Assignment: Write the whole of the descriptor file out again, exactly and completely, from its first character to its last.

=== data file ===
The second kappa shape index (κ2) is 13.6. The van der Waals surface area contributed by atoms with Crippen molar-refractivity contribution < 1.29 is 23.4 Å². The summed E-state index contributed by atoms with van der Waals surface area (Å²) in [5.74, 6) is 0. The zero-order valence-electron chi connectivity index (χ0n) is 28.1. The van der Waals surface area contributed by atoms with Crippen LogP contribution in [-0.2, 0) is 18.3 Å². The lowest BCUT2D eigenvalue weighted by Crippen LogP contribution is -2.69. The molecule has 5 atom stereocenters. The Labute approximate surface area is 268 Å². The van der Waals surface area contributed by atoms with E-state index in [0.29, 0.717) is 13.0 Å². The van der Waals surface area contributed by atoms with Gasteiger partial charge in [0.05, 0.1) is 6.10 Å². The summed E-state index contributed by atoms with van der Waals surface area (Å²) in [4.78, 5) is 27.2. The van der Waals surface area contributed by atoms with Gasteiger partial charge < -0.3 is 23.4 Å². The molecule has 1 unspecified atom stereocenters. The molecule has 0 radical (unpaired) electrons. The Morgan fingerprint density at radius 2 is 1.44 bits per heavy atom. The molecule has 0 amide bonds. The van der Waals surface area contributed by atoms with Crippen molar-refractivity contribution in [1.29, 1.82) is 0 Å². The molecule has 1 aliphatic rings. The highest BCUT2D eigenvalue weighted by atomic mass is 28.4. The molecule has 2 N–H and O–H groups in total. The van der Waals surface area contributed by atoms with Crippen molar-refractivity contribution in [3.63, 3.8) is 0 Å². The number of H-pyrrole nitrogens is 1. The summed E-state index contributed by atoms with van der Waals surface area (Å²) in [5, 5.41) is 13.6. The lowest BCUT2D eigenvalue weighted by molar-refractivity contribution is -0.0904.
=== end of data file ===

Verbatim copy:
The second kappa shape index (κ2) is 13.6. The van der Waals surface area contributed by atoms with Crippen molar-refractivity contribution < 1.29 is 23.4 Å². The summed E-state index contributed by atoms with van der Waals surface area (Å²) in [5.74, 6) is 0. The zero-order valence-electron chi connectivity index (χ0n) is 28.1. The van der Waals surface area contributed by atoms with Crippen LogP contribution in [-0.2, 0) is 18.3 Å². The lowest BCUT2D eigenvalue weighted by Crippen LogP contribution is -2.69. The molecule has 5 atom stereocenters. The Labute approximate surface area is 268 Å². The van der Waals surface area contributed by atoms with E-state index in [0.29, 0.717) is 13.0 Å². The van der Waals surface area contributed by atoms with Gasteiger partial charge in [0.05, 0.1) is 6.10 Å². The summed E-state index contributed by atoms with van der Waals surface area (Å²) in [4.78, 5) is 27.2. The van der Waals surface area contributed by atoms with Gasteiger partial charge < -0.3 is 23.4 Å². The molecule has 1 unspecified atom stereocenters. The molecule has 0 radical (unpaired) electrons. The Morgan fingerprint density at radius 2 is 1.44 bits per heavy atom. The molecule has 0 amide bonds. The van der Waals surface area contributed by atoms with Crippen molar-refractivity contribution in [1.29, 1.82) is 0 Å². The molecule has 1 aliphatic rings. The highest BCUT2D eigenvalue weighted by atomic mass is 28.4. The molecule has 2 N–H and O–H groups in total. The van der Waals surface area contributed by atoms with Crippen molar-refractivity contribution in [3.63, 3.8) is 0 Å². The number of H-pyrrole nitrogens is 1. The summed E-state index contributed by atoms with van der Waals surface area (Å²) in [5, 5.41) is 13.6. The lowest BCUT2D eigenvalue weighted by molar-refractivity contribution is -0.0904.